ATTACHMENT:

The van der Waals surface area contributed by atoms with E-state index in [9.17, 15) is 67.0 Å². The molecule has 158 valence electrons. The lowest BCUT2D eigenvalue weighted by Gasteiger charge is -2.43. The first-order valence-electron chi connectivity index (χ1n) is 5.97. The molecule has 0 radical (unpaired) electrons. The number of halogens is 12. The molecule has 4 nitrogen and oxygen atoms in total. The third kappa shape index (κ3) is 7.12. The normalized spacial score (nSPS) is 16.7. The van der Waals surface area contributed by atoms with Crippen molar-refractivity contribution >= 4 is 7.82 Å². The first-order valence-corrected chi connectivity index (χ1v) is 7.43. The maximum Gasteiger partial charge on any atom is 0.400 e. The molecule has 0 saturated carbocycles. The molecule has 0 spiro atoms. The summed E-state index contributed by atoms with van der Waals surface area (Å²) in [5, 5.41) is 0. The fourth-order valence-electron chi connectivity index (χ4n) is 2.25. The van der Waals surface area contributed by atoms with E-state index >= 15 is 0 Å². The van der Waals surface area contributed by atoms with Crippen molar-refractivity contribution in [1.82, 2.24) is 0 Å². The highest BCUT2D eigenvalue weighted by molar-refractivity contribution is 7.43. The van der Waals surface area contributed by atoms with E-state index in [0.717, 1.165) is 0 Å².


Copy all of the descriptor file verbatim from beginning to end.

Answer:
The van der Waals surface area contributed by atoms with E-state index in [9.17, 15) is 67.0 Å². The molecule has 158 valence electrons. The lowest BCUT2D eigenvalue weighted by Gasteiger charge is -2.43. The first-order valence-electron chi connectivity index (χ1n) is 5.97. The molecule has 0 radical (unpaired) electrons. The number of halogens is 12. The molecule has 4 nitrogen and oxygen atoms in total. The third kappa shape index (κ3) is 7.12. The normalized spacial score (nSPS) is 16.7. The van der Waals surface area contributed by atoms with Crippen molar-refractivity contribution >= 4 is 7.82 Å². The first-order valence-corrected chi connectivity index (χ1v) is 7.43. The maximum Gasteiger partial charge on any atom is 0.400 e. The molecule has 0 saturated carbocycles. The molecule has 0 spiro atoms. The summed E-state index contributed by atoms with van der Waals surface area (Å²) in [5, 5.41) is 0. The fourth-order valence-electron chi connectivity index (χ4n) is 2.25. The van der Waals surface area contributed by atoms with E-state index >= 15 is 0 Å². The van der Waals surface area contributed by atoms with Crippen molar-refractivity contribution in [1.82, 2.24) is 0 Å². The highest BCUT2D eigenvalue weighted by molar-refractivity contribution is 7.43. The van der Waals surface area contributed by atoms with E-state index in [0.717, 1.165) is 0 Å².